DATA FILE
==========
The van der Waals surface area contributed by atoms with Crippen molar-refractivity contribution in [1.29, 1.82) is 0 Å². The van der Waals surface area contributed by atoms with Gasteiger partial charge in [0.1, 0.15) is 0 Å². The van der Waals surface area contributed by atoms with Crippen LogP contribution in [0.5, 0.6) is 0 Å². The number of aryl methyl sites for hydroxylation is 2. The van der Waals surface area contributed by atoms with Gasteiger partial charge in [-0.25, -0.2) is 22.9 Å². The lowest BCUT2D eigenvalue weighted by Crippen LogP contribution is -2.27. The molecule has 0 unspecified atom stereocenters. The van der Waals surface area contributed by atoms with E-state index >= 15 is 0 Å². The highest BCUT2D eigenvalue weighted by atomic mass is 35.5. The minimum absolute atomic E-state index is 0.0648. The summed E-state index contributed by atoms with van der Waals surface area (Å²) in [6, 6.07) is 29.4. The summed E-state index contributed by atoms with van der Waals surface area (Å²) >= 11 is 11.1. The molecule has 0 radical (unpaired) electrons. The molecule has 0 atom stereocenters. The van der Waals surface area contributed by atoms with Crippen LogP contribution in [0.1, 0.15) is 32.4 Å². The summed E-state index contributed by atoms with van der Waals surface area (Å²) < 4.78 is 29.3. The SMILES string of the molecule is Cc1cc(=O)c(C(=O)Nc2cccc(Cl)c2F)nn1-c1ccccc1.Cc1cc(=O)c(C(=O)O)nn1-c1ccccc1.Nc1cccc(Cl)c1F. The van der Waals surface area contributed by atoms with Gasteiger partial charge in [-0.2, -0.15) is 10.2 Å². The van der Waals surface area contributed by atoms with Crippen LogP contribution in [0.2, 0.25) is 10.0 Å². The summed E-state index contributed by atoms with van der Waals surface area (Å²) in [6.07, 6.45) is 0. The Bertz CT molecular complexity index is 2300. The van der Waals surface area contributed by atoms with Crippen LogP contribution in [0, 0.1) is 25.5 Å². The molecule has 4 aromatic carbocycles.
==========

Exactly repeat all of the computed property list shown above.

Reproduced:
The van der Waals surface area contributed by atoms with Crippen molar-refractivity contribution in [1.29, 1.82) is 0 Å². The van der Waals surface area contributed by atoms with Gasteiger partial charge in [0.1, 0.15) is 0 Å². The van der Waals surface area contributed by atoms with Crippen LogP contribution in [0.5, 0.6) is 0 Å². The number of aryl methyl sites for hydroxylation is 2. The van der Waals surface area contributed by atoms with Gasteiger partial charge in [-0.25, -0.2) is 22.9 Å². The lowest BCUT2D eigenvalue weighted by Crippen LogP contribution is -2.27. The molecule has 0 unspecified atom stereocenters. The van der Waals surface area contributed by atoms with E-state index >= 15 is 0 Å². The highest BCUT2D eigenvalue weighted by atomic mass is 35.5. The minimum absolute atomic E-state index is 0.0648. The summed E-state index contributed by atoms with van der Waals surface area (Å²) in [6, 6.07) is 29.4. The summed E-state index contributed by atoms with van der Waals surface area (Å²) >= 11 is 11.1. The molecule has 0 radical (unpaired) electrons. The molecule has 0 atom stereocenters. The van der Waals surface area contributed by atoms with Crippen LogP contribution in [0.1, 0.15) is 32.4 Å². The summed E-state index contributed by atoms with van der Waals surface area (Å²) < 4.78 is 29.3. The SMILES string of the molecule is Cc1cc(=O)c(C(=O)Nc2cccc(Cl)c2F)nn1-c1ccccc1.Cc1cc(=O)c(C(=O)O)nn1-c1ccccc1.Nc1cccc(Cl)c1F. The van der Waals surface area contributed by atoms with Gasteiger partial charge in [-0.2, -0.15) is 10.2 Å². The van der Waals surface area contributed by atoms with Crippen LogP contribution in [0.2, 0.25) is 10.0 Å². The summed E-state index contributed by atoms with van der Waals surface area (Å²) in [6.07, 6.45) is 0. The Bertz CT molecular complexity index is 2300. The van der Waals surface area contributed by atoms with Crippen LogP contribution in [0, 0.1) is 25.5 Å². The molecule has 4 aromatic carbocycles.